If you want to toast the Hotel Normandie’s recent revival, the place to do it is their cocktail den, The Normandie Club. It’s sort of a supergroup of L.A. nightlife impresarios - Honeycut’s Proprietors LLC has once again joined forces with 213 Hospitality, the masterminds behind The Varnish, Seven Grand and much of Downtown L.A.’s drinking renaissance. Sip one-of-a-kind beverages under the amber glow of Edison bulbs while sitting in a black leather booth. The vintage setting is not quite of the Jazz Age, not quite Mad Men, but nevertheless iconic in its own right.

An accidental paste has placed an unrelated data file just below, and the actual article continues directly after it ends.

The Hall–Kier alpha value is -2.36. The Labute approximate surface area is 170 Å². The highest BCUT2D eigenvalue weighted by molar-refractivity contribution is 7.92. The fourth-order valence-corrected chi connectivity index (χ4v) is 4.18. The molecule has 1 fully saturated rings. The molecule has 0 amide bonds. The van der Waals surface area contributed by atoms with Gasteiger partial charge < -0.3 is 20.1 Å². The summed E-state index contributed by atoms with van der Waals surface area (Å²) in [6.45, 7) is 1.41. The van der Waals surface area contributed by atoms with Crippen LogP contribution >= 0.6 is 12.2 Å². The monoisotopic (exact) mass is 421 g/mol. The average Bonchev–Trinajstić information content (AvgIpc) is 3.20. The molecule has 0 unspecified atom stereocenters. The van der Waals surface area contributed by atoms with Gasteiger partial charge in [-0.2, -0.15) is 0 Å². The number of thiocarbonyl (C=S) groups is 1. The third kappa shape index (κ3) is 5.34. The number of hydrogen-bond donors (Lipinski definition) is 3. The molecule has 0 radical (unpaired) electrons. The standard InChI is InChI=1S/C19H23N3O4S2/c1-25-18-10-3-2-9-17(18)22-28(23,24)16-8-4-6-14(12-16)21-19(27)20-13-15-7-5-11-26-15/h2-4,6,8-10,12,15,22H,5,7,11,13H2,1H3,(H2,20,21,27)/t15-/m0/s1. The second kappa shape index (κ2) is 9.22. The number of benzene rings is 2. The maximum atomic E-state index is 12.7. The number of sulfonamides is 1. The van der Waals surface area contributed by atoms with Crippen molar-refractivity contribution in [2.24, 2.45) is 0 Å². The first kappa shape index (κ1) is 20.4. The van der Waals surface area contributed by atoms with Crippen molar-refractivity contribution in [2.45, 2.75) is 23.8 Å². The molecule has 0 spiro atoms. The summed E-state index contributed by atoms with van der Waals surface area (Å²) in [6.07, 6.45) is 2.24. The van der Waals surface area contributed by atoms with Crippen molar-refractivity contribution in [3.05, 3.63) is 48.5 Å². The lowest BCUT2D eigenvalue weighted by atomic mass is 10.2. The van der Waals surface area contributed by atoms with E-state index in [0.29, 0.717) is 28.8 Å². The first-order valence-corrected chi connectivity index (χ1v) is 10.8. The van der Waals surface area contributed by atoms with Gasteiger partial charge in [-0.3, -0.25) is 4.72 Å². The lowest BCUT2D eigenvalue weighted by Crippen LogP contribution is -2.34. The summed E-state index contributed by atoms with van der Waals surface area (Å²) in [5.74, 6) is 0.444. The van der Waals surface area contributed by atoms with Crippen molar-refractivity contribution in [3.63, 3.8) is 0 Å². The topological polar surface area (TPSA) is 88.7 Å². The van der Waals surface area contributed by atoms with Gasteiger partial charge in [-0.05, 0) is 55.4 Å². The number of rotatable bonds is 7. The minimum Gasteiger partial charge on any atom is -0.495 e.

These days, every hotel needs a club, and every club needs an even more exclusive club behind a secret door. At the Hotel Normandie, you can access The Walker Inn, their special reservations-only speakeasy, through the back of the Normandie Club. Guests can opt for seating in the lounge or at the bar. The lounge serves a la carte cocktails from its menu of classics and rotating selection of themed libations. The bar seats up to two guests at a time for their omakase-style cocktail service, featuring two cocktail courses or more for $45 per person and up. There is no food served here besides bar snacks, so fill up at Cassell’s before you go. Guests of the soon-to-be-opened Rooms at Walker Inn directly above may take their chances as walk-ins, but space is extremely limited. Demand for the Walker’s 27 seats is high, so make your reservations online at thewalkerinnla.com.